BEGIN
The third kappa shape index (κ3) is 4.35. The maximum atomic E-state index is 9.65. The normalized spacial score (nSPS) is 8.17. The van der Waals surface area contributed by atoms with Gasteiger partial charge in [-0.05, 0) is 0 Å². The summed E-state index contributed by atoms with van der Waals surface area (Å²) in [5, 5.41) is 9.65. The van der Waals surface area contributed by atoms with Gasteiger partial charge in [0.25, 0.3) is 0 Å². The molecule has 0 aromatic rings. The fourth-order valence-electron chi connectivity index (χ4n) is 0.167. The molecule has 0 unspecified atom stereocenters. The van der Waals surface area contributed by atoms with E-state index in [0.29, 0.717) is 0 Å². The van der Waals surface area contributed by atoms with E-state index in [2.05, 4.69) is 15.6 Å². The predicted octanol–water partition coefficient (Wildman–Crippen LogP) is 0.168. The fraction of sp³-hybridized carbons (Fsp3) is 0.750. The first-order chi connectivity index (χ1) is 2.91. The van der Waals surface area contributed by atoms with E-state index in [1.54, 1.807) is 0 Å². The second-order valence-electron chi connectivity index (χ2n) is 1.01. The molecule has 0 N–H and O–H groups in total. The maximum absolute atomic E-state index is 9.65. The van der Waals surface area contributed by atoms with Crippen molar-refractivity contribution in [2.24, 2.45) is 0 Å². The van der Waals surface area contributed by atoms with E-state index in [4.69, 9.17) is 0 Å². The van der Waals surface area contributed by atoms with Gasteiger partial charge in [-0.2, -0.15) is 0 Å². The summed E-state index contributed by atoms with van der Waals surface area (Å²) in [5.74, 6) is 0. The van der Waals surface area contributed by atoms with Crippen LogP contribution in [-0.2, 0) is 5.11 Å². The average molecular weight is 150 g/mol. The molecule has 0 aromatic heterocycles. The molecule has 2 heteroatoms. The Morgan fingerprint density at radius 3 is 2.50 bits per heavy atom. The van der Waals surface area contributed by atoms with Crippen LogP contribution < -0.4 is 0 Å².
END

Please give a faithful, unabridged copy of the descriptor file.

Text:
The third kappa shape index (κ3) is 4.35. The maximum atomic E-state index is 9.65. The normalized spacial score (nSPS) is 8.17. The van der Waals surface area contributed by atoms with Gasteiger partial charge in [-0.05, 0) is 0 Å². The summed E-state index contributed by atoms with van der Waals surface area (Å²) in [5, 5.41) is 9.65. The van der Waals surface area contributed by atoms with Gasteiger partial charge in [0.25, 0.3) is 0 Å². The molecule has 0 aromatic rings. The fourth-order valence-electron chi connectivity index (χ4n) is 0.167. The molecule has 0 unspecified atom stereocenters. The van der Waals surface area contributed by atoms with E-state index in [0.29, 0.717) is 0 Å². The van der Waals surface area contributed by atoms with E-state index in [2.05, 4.69) is 15.6 Å². The predicted octanol–water partition coefficient (Wildman–Crippen LogP) is 0.168. The fraction of sp³-hybridized carbons (Fsp3) is 0.750. The first-order chi connectivity index (χ1) is 2.91. The van der Waals surface area contributed by atoms with E-state index in [1.54, 1.807) is 0 Å². The second-order valence-electron chi connectivity index (χ2n) is 1.01. The molecule has 0 N–H and O–H groups in total. The maximum absolute atomic E-state index is 9.65. The van der Waals surface area contributed by atoms with Crippen molar-refractivity contribution in [2.24, 2.45) is 0 Å². The van der Waals surface area contributed by atoms with E-state index in [4.69, 9.17) is 0 Å². The van der Waals surface area contributed by atoms with Gasteiger partial charge in [-0.2, -0.15) is 0 Å². The summed E-state index contributed by atoms with van der Waals surface area (Å²) in [5.74, 6) is 0. The van der Waals surface area contributed by atoms with Crippen LogP contribution in [-0.2, 0) is 5.11 Å². The average molecular weight is 150 g/mol. The molecule has 0 aromatic heterocycles. The molecule has 2 heteroatoms. The Morgan fingerprint density at radius 3 is 2.50 bits per heavy atom. The van der Waals surface area contributed by atoms with Crippen LogP contribution < -0.4 is 0 Å².